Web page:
Despite progress in negotiations, NATO expects additional Russian strikes in Ukraine

While Russian foreign ministers Sergei Lavrov and Ukrainian Dmytro Kouleba could meet “in a week or two”, according to their Turkish counterpart Mevlüt Cavusoglu, who hopes “the two sides will meet and agree on a lasting ceasefire” because it is “impossible to negotiate under arms pressure” and that Russian troops are “not withdrawing but repositioning” in Ukraine, Ukraine’s secretary general said Thursday. NATO, Jens Stoltenberg, expecting “additional offensives”. from Moscow.

“According to our information, Russia is “trying to regroup (its forces) and strengthen its offensive against the Donbass region while maintaining pressure on Kiev and other cities,” Jens Stoltenberg estimated during the meeting. “Therefore, we expect additional offensive actions which will cause even more suffering,” he explained.

‘Russia lied constantly’

Moscow on Tuesday said it was “radically reducing” its activity toward Kiev and Cherniguiv (North) after the Russian-Ukrainian talks in Istanbul, before it appeared to reconsider these announcements. Indeed, Russian attacks on these two cities in northern Ukraine continued on Wednesday.

“Russia has constantly lied about its intentions. We judge her only by her actions and not by her words,” the head of NATO said. “Clearly we have seen very little will on the part of Russia to find a political solution” to the conflict, he stressed, believing that the military support to Ukraine “has enabled it to strengthen the negotiating table.

Same story Wednesday night for Volodymyr Zelensky: “We don’t believe anyone, not a single fancy sentence,” Ukraine’s president declared, adding that Russian troops were regrouping to attack the Donbass region. “We are not going to give anything. We will fight for every meter of our territory,” he said.

No progress in negotiations, according to Le Drian

Ukraine’s Defense Ministry spokesman Oleksandre Motuzyanyk had previously emphasized that he had noted the departure of certain units from Kiev and Cherniguiv, but “no mass withdrawal of Russian troops from these areas”, contrary to the promise made. previously by Moscow to “radically reduce” its military activities in this area.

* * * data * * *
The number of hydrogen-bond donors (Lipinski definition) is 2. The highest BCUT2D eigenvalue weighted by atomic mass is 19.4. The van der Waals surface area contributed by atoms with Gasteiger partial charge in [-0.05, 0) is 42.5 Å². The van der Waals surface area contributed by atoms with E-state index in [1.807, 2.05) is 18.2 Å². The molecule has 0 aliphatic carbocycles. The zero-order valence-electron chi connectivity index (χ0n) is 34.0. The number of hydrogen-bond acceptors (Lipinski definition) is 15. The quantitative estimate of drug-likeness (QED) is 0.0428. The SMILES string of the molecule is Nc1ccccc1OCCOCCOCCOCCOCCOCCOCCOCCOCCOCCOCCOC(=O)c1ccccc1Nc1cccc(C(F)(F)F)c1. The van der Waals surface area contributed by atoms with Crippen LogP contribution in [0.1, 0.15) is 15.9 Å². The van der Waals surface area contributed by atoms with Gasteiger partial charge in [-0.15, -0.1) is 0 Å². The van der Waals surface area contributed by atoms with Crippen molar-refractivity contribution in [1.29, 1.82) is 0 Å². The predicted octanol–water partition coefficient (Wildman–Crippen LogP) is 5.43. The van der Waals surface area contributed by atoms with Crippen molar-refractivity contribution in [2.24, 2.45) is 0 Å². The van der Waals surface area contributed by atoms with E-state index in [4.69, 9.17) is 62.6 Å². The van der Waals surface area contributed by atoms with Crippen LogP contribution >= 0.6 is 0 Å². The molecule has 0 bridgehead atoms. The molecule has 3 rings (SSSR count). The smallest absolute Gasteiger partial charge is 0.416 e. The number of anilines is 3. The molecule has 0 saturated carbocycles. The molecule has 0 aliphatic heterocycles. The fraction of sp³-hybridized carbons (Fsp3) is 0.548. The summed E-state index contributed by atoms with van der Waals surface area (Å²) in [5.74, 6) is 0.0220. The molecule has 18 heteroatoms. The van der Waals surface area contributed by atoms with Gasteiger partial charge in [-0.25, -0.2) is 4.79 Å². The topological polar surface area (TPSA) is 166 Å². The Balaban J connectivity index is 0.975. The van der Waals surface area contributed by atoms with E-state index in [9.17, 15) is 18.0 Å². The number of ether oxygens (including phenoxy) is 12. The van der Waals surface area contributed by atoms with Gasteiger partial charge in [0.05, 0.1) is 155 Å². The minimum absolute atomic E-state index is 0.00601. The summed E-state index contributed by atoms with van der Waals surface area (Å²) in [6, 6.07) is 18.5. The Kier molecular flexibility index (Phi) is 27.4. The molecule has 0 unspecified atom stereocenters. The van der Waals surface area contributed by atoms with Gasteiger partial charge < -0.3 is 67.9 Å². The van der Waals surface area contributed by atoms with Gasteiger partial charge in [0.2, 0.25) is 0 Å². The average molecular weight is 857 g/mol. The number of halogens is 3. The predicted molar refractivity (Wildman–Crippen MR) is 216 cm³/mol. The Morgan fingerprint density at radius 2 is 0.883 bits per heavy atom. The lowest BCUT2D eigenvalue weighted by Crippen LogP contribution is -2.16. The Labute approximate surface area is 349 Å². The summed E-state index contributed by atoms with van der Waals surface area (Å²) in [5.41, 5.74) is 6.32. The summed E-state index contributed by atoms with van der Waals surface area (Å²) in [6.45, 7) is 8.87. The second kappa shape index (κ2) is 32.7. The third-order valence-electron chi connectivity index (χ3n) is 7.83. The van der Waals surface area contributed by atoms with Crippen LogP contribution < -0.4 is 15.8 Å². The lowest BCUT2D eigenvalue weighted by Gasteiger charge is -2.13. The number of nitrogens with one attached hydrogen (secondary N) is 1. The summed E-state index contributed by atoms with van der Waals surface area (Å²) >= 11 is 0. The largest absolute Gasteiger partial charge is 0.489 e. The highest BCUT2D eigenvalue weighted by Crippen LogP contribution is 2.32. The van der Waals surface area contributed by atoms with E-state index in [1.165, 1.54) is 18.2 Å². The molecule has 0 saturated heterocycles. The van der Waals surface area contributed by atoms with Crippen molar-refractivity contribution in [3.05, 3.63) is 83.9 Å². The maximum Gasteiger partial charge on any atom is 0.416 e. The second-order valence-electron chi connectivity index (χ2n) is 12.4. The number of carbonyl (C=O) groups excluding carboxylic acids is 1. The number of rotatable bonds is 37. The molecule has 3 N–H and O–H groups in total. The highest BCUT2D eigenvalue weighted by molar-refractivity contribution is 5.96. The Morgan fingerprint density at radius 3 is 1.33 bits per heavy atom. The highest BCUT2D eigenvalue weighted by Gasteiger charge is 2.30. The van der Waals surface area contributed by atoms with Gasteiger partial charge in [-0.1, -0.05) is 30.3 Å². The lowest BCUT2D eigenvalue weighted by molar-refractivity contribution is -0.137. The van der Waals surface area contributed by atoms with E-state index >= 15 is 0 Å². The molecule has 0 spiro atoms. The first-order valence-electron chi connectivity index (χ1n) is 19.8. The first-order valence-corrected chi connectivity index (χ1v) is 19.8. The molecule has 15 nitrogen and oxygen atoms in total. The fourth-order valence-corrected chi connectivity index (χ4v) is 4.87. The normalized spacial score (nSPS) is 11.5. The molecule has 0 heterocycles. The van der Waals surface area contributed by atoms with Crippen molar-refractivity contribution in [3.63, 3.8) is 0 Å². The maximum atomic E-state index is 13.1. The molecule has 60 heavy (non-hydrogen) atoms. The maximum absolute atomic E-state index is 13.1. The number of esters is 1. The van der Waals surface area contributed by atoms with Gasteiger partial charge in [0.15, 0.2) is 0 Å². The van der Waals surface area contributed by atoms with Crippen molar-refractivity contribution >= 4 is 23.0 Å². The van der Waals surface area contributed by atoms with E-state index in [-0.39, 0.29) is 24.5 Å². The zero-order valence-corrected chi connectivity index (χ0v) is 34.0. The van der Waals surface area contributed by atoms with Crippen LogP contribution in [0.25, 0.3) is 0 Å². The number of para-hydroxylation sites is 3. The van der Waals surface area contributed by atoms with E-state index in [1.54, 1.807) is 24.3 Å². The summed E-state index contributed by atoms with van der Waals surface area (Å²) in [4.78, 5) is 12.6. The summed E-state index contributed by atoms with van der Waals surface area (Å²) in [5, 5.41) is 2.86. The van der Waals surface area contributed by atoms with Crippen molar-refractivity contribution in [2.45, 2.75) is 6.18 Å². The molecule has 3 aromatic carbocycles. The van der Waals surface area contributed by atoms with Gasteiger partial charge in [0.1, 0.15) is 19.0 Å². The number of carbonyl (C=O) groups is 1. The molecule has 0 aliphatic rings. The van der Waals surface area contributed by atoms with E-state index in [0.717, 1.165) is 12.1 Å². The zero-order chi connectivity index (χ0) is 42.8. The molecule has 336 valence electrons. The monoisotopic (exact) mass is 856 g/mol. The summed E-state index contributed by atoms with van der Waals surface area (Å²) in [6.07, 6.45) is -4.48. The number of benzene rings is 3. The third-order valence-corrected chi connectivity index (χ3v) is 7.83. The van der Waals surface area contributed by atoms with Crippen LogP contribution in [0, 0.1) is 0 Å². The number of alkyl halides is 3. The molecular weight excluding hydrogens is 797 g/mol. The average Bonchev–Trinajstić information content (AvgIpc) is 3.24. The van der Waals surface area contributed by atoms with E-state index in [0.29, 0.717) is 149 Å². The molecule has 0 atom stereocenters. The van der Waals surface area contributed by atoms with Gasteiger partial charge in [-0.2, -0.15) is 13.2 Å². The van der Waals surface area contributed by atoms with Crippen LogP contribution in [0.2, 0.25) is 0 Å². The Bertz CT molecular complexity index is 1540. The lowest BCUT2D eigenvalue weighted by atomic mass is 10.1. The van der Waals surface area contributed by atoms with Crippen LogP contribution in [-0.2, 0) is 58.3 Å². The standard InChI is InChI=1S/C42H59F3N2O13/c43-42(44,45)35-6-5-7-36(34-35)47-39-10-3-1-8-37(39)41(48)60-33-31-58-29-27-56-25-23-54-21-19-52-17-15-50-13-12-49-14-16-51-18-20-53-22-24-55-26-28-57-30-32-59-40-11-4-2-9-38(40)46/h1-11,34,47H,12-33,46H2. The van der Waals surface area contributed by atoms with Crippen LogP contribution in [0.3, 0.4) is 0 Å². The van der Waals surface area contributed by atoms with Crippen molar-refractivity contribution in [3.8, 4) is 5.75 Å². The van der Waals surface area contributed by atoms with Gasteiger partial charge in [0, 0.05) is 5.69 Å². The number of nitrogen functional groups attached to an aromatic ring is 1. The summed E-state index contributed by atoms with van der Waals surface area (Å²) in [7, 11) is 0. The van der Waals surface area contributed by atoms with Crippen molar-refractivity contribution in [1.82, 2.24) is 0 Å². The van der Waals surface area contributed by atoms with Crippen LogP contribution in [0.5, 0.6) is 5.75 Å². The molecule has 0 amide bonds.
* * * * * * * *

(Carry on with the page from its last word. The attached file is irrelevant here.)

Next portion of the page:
While Wednesday’s negotiations had made it possible to reach a consensus between the Russian and Ukrainian negotiators, “nothing has progressed” during three weeks in the negotiations,” said French Foreign Minister Jean-Yves Le Drian, adding that they do not see any action from Moscow that demonstrates a change of position.

“I read words, I read statements, I see no action. To my knowledge, no withdrawal measure has been taken with regard to the occupation by the Russian armed forces in Ukraine,” Jean-Yves Le Drian stated in an interview with RFI and France 24.

“It is possible that, given the difficulties the Russian military has in Ukraine, the plans will be reassessed; but it is also possible that this period in which more in-depth talks are announced will be one that will be used by Russia to rebuild its armed forces,” he added.

“Trust is acting (…) and for the time being they are not there,” declared the head of French diplomacy. “It is true that there was an event around the negotiations in Istanbul, but the discussions started three weeks ago (…) with a less spectacular side. But so far nothing has progressed.”

During this negotiating session, Ukraine nevertheless offered to adopt a neutral status in exchange for guarantees of its security, which constituted the most detailed and concrete proposals for a way out of the crisis since the beginning of the invasion. Ukraine’s proposal means it would not join military alliances and house foreign military bases on its territory, Ukrainian negotiators explained. The security guarantees Ukraine demands in exchange for its neutrality would be identical to the provisions of Article 5 of NATO, which constitutes a collective defense clause. Poland, Israel, Turkey and Canada could be among the guarantors of this possible mechanism.

“If we succeed in consolidating these essential provisions, and for us this is the most fundamental, then Ukraine will be able to effectively resolve the issue of its current status as a non-block and non-nuclear country in the form of permanent neutrality,” said Ukrainian negotiator Oleksander Chaly.

“We will not house foreign military bases on our territory, nor the deployment of military contingents on our territory, and we will not integrate political-military alliances,” he added in a statement broadcast on Ukrainian National Television.

“Military maneuvers on our territory will take place with the consent of the guarantee countries.”

Ukrainian negotiators believed these proposals were sufficiently substantial for a summit to be held between Ukrainian Presidents Volodimir Zelensky and Russian President Vladimir Putin. They said they were now waiting for Moscow’s response to this offer, made during the first peace talks in the direct presence of more than two weeks between the two countries.

Kiev is also proposing a 15-year consultation period on the status of Crimea, which was annexed by Russia in 2014. However, these consultations could only begin with a full ceasefire on the ground.

Hope for an end to the conflict: Russia presents Ukraine’s “constructive and substantial” proposals to Putin